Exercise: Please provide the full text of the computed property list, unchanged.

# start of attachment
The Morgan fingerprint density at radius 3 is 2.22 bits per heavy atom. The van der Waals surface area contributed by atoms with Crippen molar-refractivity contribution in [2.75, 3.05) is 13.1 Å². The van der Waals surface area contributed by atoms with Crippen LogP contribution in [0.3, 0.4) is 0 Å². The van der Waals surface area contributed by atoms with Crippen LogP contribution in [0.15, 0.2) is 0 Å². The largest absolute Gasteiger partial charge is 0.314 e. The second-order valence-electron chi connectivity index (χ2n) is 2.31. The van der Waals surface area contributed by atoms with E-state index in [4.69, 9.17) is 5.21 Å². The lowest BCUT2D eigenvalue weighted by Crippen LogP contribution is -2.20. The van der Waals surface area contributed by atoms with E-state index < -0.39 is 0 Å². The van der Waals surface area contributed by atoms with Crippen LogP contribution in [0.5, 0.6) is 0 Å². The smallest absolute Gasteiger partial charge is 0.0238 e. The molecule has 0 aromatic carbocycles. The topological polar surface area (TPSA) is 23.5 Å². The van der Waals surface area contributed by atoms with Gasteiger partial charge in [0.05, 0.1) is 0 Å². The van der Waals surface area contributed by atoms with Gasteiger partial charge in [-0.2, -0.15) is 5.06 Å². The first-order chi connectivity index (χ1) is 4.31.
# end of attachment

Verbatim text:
The Morgan fingerprint density at radius 3 is 2.22 bits per heavy atom. The van der Waals surface area contributed by atoms with Crippen molar-refractivity contribution in [2.75, 3.05) is 13.1 Å². The van der Waals surface area contributed by atoms with Crippen LogP contribution in [0.3, 0.4) is 0 Å². The van der Waals surface area contributed by atoms with Crippen LogP contribution in [0.15, 0.2) is 0 Å². The largest absolute Gasteiger partial charge is 0.314 e. The second-order valence-electron chi connectivity index (χ2n) is 2.31. The van der Waals surface area contributed by atoms with E-state index in [4.69, 9.17) is 5.21 Å². The lowest BCUT2D eigenvalue weighted by Crippen LogP contribution is -2.20. The van der Waals surface area contributed by atoms with E-state index < -0.39 is 0 Å². The van der Waals surface area contributed by atoms with Crippen LogP contribution in [0.5, 0.6) is 0 Å². The smallest absolute Gasteiger partial charge is 0.0238 e. The molecule has 0 aromatic carbocycles. The topological polar surface area (TPSA) is 23.5 Å². The van der Waals surface area contributed by atoms with Gasteiger partial charge in [0.05, 0.1) is 0 Å². The van der Waals surface area contributed by atoms with Gasteiger partial charge in [-0.2, -0.15) is 5.06 Å². The first-order chi connectivity index (χ1) is 4.31.